Tracing our roots: the first clinical laboratory scientist
Clinical laboratory science : journal of the American Society for Medical Technology
OBJECTIVE: To trace the roots of clinical laboratory science by discussing the development of the role of the "laboratory technician", and describing selected early training programs for clinical laboratory personnel. DESIGN: A survey of literature on the history of clinical laboratory science was conducted. References consulted include various books and professional journals. CONCLUSION: The first clinical laboratory scientists began working in clinical laboratories shortly before World War I. During the war, and in the years that followed, a critical shortage of trained laboratory personnel developed. To alleviate this shortage, pathologists began to hire young women, training them on the job to perform simple laboratory tests. However, there were no established training standards, and few institutions offered a systematic method for instruction. During this same period, three educational programs were established that did offer high quality training that provided systematic instruction to their students.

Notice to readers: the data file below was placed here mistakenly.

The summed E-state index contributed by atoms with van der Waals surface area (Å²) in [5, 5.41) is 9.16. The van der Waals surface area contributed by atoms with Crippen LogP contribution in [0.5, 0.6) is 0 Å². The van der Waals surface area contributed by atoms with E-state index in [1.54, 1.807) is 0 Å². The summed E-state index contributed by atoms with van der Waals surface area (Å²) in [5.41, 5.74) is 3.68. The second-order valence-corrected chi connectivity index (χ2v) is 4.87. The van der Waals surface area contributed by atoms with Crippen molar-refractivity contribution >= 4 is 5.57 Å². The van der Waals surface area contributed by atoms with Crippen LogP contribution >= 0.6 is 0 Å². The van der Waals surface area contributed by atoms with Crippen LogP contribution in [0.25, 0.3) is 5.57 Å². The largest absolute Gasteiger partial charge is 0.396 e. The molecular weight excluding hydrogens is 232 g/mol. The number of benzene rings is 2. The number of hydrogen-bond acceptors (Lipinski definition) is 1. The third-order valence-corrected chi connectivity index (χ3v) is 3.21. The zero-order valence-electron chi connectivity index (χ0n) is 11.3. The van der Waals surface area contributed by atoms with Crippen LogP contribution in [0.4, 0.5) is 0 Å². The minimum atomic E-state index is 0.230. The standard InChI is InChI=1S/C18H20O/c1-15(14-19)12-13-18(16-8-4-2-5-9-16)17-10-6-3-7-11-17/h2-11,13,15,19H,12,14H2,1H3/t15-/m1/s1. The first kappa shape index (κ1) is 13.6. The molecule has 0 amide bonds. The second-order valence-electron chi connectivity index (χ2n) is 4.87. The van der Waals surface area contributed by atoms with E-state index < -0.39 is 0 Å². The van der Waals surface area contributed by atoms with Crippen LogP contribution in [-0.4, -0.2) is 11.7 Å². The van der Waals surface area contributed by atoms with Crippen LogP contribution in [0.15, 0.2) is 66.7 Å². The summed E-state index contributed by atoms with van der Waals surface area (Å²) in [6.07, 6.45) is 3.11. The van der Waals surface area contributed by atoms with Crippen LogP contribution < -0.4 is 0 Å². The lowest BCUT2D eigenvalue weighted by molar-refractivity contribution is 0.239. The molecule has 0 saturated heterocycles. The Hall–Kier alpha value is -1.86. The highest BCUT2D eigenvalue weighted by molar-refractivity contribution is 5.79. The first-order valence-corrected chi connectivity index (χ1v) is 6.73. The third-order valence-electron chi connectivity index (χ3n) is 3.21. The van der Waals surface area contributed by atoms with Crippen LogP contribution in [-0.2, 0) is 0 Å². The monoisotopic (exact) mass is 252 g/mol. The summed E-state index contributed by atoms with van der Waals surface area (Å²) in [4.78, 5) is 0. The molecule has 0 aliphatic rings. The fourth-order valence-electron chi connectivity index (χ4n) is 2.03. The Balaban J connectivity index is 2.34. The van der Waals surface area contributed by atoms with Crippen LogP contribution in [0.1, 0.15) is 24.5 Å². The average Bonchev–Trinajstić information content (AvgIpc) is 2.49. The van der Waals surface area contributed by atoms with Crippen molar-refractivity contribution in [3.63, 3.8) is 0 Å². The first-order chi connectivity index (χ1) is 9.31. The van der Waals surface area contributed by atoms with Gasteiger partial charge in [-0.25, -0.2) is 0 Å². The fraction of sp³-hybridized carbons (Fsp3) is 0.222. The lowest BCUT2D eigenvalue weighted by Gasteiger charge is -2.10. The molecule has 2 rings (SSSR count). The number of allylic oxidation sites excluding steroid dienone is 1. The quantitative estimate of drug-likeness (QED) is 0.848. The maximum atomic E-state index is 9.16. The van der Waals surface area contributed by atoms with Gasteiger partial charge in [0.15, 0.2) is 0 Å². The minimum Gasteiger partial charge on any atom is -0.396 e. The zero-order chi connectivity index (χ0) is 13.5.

Kotlarz, Virginia R., "Tracing our roots: the first clinical laboratory scientist" (1998). Articles & Book Chapters. 423.